The market drives local production. But we’re talking about a market based on a food industry. People don’t eat maize, they eat flour. And if we don’t have a flour-producing industry we are going to struggle to fight the export of maize but this will require a level of quality which currently doesn’t exist. And we have industries that currently import maize from South Africa. We have been teaching producers to produce for 40 to 50 years but to produce what, for whom? This is what we have to understand in order to have a viable industry.
African Business: Does anyone want to react to what Paulo has just said?
Felizberto Dimande, Ministry of Agriculture: I am involved in an FAO project which provides support to small-scale seed producers. I would say that what our producers need is a good handle on technology and this comes from best practice, from using the best materials which ensure the required quality for the industry. This technology is not being provided to the small-scale producers. We live in a globalised world and we can go and get the technology from neighbouring countries. We need triangulation between the producers, those who have the technology and those who need to get the technology to the producers.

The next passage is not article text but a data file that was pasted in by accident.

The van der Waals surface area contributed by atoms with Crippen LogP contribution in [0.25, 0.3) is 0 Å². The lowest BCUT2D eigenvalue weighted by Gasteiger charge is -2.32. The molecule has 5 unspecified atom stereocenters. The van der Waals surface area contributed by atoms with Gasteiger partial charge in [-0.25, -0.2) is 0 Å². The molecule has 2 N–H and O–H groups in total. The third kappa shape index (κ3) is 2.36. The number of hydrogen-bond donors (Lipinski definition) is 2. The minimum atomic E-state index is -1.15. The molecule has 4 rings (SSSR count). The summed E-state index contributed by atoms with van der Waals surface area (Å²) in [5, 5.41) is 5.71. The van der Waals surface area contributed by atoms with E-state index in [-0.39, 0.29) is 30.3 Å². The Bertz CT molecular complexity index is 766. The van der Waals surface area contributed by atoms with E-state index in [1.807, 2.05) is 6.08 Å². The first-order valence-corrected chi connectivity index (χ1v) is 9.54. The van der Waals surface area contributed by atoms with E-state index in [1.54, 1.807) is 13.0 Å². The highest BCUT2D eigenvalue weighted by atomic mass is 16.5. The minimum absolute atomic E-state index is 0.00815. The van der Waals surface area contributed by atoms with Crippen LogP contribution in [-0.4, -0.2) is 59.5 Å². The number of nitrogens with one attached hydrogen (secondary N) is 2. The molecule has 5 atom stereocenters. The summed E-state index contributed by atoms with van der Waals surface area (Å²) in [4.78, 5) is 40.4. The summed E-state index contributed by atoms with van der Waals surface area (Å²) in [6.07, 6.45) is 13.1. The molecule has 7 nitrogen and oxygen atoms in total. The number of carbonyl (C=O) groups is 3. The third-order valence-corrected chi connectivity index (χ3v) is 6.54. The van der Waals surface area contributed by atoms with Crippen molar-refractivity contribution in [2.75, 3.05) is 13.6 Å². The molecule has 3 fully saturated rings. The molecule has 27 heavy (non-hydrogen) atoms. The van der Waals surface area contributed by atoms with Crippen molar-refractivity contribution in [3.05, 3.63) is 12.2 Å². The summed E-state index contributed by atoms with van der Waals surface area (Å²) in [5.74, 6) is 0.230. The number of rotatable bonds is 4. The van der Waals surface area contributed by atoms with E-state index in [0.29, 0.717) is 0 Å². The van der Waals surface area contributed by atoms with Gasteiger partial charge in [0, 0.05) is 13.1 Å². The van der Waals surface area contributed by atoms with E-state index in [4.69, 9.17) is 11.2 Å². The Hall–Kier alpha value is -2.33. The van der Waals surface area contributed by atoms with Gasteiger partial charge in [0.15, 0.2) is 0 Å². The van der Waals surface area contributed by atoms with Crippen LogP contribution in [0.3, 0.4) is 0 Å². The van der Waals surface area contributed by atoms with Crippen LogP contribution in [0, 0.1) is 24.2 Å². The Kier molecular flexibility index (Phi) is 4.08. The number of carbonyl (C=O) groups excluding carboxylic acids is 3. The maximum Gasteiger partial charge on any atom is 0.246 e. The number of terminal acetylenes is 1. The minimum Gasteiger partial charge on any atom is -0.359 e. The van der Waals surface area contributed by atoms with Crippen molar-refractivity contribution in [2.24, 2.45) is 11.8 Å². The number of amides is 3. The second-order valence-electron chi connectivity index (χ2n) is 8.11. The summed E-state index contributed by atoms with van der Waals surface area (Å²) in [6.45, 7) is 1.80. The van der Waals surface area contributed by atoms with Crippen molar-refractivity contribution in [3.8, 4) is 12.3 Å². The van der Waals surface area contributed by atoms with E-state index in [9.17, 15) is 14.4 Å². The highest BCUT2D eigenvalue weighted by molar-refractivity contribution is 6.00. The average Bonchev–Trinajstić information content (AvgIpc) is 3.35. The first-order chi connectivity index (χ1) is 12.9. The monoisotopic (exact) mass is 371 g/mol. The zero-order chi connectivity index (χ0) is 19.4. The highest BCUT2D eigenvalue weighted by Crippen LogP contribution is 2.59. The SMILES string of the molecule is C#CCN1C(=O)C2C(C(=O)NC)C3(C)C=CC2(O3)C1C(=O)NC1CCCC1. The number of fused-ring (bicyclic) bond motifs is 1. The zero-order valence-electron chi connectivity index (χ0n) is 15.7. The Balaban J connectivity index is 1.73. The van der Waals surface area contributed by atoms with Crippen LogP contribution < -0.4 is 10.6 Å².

The other important issue for driving agriculture is infrastructure. We have a wealth of water resources running to the Indian Ocean and groundwater. And we need to invest in setting up reservoirs and not depend only on rainwater, especially in light of climate change because rainwater is no longer regular. The other infrastructure is access roads to productive areas in order to facilitate the flow of production and the use of railways.